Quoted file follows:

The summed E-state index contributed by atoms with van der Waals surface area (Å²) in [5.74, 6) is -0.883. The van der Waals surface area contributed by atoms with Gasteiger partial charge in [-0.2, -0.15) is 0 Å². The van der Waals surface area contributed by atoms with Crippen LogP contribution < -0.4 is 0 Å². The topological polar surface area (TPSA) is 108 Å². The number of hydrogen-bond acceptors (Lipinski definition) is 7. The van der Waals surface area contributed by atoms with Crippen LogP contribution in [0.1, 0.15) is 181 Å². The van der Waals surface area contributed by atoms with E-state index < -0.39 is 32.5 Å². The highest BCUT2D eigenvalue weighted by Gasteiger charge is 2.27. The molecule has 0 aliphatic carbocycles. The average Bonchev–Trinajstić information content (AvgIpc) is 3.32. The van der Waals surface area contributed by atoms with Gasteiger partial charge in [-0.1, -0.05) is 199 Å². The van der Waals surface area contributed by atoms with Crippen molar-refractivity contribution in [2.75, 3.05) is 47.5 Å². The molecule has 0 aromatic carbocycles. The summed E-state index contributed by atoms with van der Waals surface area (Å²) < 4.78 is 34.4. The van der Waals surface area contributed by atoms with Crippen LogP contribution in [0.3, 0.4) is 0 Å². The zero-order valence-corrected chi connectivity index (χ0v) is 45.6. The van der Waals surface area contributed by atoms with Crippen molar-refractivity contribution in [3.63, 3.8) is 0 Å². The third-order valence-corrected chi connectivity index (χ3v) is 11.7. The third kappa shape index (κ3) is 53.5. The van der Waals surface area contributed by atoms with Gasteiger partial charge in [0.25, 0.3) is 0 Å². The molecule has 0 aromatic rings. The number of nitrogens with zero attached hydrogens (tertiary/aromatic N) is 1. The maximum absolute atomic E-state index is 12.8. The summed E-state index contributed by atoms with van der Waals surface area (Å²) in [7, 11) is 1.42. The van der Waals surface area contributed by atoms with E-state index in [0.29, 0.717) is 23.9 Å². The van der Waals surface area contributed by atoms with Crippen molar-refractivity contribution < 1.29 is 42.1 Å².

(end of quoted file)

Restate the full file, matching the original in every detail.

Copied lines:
The summed E-state index contributed by atoms with van der Waals surface area (Å²) in [5.74, 6) is -0.883. The van der Waals surface area contributed by atoms with Gasteiger partial charge in [-0.2, -0.15) is 0 Å². The van der Waals surface area contributed by atoms with Crippen LogP contribution < -0.4 is 0 Å². The topological polar surface area (TPSA) is 108 Å². The number of hydrogen-bond acceptors (Lipinski definition) is 7. The van der Waals surface area contributed by atoms with Crippen LogP contribution in [0.1, 0.15) is 181 Å². The van der Waals surface area contributed by atoms with E-state index < -0.39 is 32.5 Å². The highest BCUT2D eigenvalue weighted by Gasteiger charge is 2.27. The molecule has 0 aliphatic carbocycles. The average Bonchev–Trinajstić information content (AvgIpc) is 3.32. The van der Waals surface area contributed by atoms with Gasteiger partial charge in [-0.1, -0.05) is 199 Å². The van der Waals surface area contributed by atoms with Crippen molar-refractivity contribution in [2.75, 3.05) is 47.5 Å². The molecule has 0 aromatic carbocycles. The summed E-state index contributed by atoms with van der Waals surface area (Å²) < 4.78 is 34.4. The van der Waals surface area contributed by atoms with Crippen LogP contribution in [0.3, 0.4) is 0 Å². The zero-order valence-corrected chi connectivity index (χ0v) is 45.6. The van der Waals surface area contributed by atoms with Crippen molar-refractivity contribution in [3.63, 3.8) is 0 Å². The third-order valence-corrected chi connectivity index (χ3v) is 11.7. The third kappa shape index (κ3) is 53.5. The van der Waals surface area contributed by atoms with Gasteiger partial charge in [0.25, 0.3) is 0 Å². The molecule has 0 aromatic rings. The number of nitrogens with zero attached hydrogens (tertiary/aromatic N) is 1. The maximum absolute atomic E-state index is 12.8. The summed E-state index contributed by atoms with van der Waals surface area (Å²) in [7, 11) is 1.42. The van der Waals surface area contributed by atoms with E-state index in [0.29, 0.717) is 23.9 Å². The van der Waals surface area contributed by atoms with Crippen molar-refractivity contribution < 1.29 is 42.1 Å².